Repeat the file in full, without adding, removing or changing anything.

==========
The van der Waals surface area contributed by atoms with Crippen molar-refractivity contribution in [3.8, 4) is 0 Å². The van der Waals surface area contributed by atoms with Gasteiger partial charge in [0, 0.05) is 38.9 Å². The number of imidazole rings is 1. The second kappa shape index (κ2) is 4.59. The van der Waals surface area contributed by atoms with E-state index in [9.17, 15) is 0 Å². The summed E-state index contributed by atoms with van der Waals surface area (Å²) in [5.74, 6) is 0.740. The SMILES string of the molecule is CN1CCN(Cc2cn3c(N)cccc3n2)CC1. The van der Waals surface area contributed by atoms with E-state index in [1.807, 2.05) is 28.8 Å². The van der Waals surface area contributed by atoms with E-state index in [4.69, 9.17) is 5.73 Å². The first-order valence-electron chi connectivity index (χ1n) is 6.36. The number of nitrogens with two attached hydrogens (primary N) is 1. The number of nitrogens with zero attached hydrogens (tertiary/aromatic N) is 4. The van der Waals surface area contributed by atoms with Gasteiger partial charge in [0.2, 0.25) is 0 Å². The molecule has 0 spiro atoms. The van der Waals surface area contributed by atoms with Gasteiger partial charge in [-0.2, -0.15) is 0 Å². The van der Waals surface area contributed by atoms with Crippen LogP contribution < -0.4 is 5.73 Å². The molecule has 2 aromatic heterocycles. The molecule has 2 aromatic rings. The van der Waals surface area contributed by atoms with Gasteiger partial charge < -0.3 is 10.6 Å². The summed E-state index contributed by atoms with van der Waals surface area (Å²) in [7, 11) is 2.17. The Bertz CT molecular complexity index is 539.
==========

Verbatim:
The van der Waals surface area contributed by atoms with Crippen molar-refractivity contribution in [3.8, 4) is 0 Å². The van der Waals surface area contributed by atoms with Gasteiger partial charge in [0, 0.05) is 38.9 Å². The number of imidazole rings is 1. The second kappa shape index (κ2) is 4.59. The van der Waals surface area contributed by atoms with E-state index in [9.17, 15) is 0 Å². The summed E-state index contributed by atoms with van der Waals surface area (Å²) in [5.74, 6) is 0.740. The SMILES string of the molecule is CN1CCN(Cc2cn3c(N)cccc3n2)CC1. The van der Waals surface area contributed by atoms with E-state index in [1.807, 2.05) is 28.8 Å². The van der Waals surface area contributed by atoms with E-state index in [4.69, 9.17) is 5.73 Å². The first-order valence-electron chi connectivity index (χ1n) is 6.36. The number of nitrogens with two attached hydrogens (primary N) is 1. The number of nitrogens with zero attached hydrogens (tertiary/aromatic N) is 4. The van der Waals surface area contributed by atoms with Gasteiger partial charge in [0.2, 0.25) is 0 Å². The molecule has 0 spiro atoms. The van der Waals surface area contributed by atoms with Gasteiger partial charge in [-0.2, -0.15) is 0 Å². The van der Waals surface area contributed by atoms with Crippen LogP contribution < -0.4 is 5.73 Å². The molecule has 2 aromatic heterocycles. The molecule has 2 aromatic rings. The van der Waals surface area contributed by atoms with Gasteiger partial charge < -0.3 is 10.6 Å². The summed E-state index contributed by atoms with van der Waals surface area (Å²) in [7, 11) is 2.17. The Bertz CT molecular complexity index is 539.